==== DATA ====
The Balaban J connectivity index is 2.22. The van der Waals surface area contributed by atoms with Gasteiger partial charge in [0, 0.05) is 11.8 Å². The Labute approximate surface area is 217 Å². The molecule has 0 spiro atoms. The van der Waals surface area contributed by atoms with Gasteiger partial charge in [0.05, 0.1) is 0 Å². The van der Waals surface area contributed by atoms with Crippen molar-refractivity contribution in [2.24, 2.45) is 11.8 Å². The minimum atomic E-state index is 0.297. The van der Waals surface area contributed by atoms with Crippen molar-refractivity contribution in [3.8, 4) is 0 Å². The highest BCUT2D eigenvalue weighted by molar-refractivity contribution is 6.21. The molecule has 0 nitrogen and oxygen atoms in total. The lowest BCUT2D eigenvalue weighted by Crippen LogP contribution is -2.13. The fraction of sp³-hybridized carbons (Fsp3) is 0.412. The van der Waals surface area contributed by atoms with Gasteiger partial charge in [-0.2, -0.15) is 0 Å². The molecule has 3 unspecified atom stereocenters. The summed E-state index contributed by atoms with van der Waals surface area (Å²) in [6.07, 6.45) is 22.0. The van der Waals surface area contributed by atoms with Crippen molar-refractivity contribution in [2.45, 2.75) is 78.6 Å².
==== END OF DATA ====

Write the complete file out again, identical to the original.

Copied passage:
The Balaban J connectivity index is 2.22. The van der Waals surface area contributed by atoms with Gasteiger partial charge in [0, 0.05) is 11.8 Å². The Labute approximate surface area is 217 Å². The molecule has 0 spiro atoms. The van der Waals surface area contributed by atoms with Gasteiger partial charge in [0.05, 0.1) is 0 Å². The van der Waals surface area contributed by atoms with Crippen molar-refractivity contribution in [2.24, 2.45) is 11.8 Å². The minimum atomic E-state index is 0.297. The van der Waals surface area contributed by atoms with Crippen molar-refractivity contribution in [3.8, 4) is 0 Å². The highest BCUT2D eigenvalue weighted by molar-refractivity contribution is 6.21. The molecule has 0 nitrogen and oxygen atoms in total. The lowest BCUT2D eigenvalue weighted by Crippen LogP contribution is -2.13. The fraction of sp³-hybridized carbons (Fsp3) is 0.412. The van der Waals surface area contributed by atoms with Gasteiger partial charge in [-0.2, -0.15) is 0 Å². The molecule has 3 unspecified atom stereocenters. The summed E-state index contributed by atoms with van der Waals surface area (Å²) in [6.07, 6.45) is 22.0. The van der Waals surface area contributed by atoms with Crippen molar-refractivity contribution in [2.45, 2.75) is 78.6 Å².